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Can a city be too smart?

In this third of the “pre-launch” blogs from the Centre for a Sustainable Built Environment, KTH Professor Kristina Höök gives a short talk on how we can make better use of smart technology in cities. Kristina works in the field of human-technology interaction. She argues that, in our cities that are ever-more connected by technologies such as sensors and smart phones, these technologies need to be designed to suit to people, indeed, they need to be desirable to people, or else they run the risk of being ignored – of being “too smart”.

Kristina makes her presentation in Swedish. A summary in English follows.

English Summary

Kristina reflects that visions for technology and big data use in urban contexts haven’t materialized as planned – our fridges don’t order milk for us. She argues that this is, in part, because these visions were developed by technologists who tend to be fascinated by the potential of their tools, rather than by the needs of people. The work of Kristina and her group focuses on human needs and desires, seeking to explore how technology can respond to these. We move to cities to live more interesting lives, not simply more effective lives, and the development of cities must respond to this. Indeed, Stockholm is, by styling itself as an “attractive” city, rich in experiences and multidimensional.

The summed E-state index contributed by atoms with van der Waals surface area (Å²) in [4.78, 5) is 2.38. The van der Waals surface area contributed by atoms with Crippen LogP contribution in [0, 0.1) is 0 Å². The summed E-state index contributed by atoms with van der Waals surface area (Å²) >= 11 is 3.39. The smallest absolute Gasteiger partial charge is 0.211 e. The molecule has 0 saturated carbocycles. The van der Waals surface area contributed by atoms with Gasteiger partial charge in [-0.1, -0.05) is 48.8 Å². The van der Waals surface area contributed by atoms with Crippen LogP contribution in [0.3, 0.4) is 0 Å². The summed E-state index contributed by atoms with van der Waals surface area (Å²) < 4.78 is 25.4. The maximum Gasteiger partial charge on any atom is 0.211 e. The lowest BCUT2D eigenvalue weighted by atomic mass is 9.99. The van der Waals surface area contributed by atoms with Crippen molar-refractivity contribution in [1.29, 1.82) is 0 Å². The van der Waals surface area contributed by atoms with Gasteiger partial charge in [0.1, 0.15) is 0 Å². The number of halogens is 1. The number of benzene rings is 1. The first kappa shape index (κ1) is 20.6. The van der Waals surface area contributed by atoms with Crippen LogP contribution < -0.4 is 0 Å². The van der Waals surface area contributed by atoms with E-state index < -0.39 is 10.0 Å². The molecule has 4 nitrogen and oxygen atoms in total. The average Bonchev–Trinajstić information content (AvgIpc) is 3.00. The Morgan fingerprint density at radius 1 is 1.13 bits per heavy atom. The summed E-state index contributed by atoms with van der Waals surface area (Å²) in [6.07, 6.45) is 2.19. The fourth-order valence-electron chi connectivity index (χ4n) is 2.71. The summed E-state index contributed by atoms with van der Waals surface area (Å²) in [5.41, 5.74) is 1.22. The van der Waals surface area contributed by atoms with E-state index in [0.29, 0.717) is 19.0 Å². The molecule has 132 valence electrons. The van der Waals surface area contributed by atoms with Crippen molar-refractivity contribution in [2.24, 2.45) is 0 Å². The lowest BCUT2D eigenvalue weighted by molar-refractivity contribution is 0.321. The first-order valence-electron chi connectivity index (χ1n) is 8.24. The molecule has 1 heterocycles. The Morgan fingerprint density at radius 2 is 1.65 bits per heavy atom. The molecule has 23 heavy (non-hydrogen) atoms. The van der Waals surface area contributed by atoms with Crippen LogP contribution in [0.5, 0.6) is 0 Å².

Kristina introduces the audience to the “Internet of Things” and the “Cloud” that supports its functioning. These technologies mean that it is possible for people, objects and information to be connected constantly. Smart phones and other devices act as our portals into these systems. These connections make it possible to develop an entire wave of new smart solutions – solutions that are designed for people.

Kristina and her colleagues have developed a range of human smart solutions. One allows you to track your stress levels via a wrist band. Another allows you to couple nature into your city apartment so that you can see real time weather or the dynamics of other natural systems in your home. A third uses design to develop an attractive energy meter for the home – a meter that is also a ceiling lamp. As you reduce energy use in your home, the lamp opens, flowering outwards. Controlling your energy use thus becomes a pleasurable, positive experience.

Kristina and colleagues have also developed connected apps for people out in the city, for example, that allow you to trace other people’s responses to museum exhibitions. Another smart phone based app allows skiers to track their performance in real time.

Developing these connected systems requires a broad range of competences – ICT, materials, data analytics – and, vitally, insights into human behavior. KTH has the range of skills to deliver desirable, human solutions, enabled by outstanding technologies.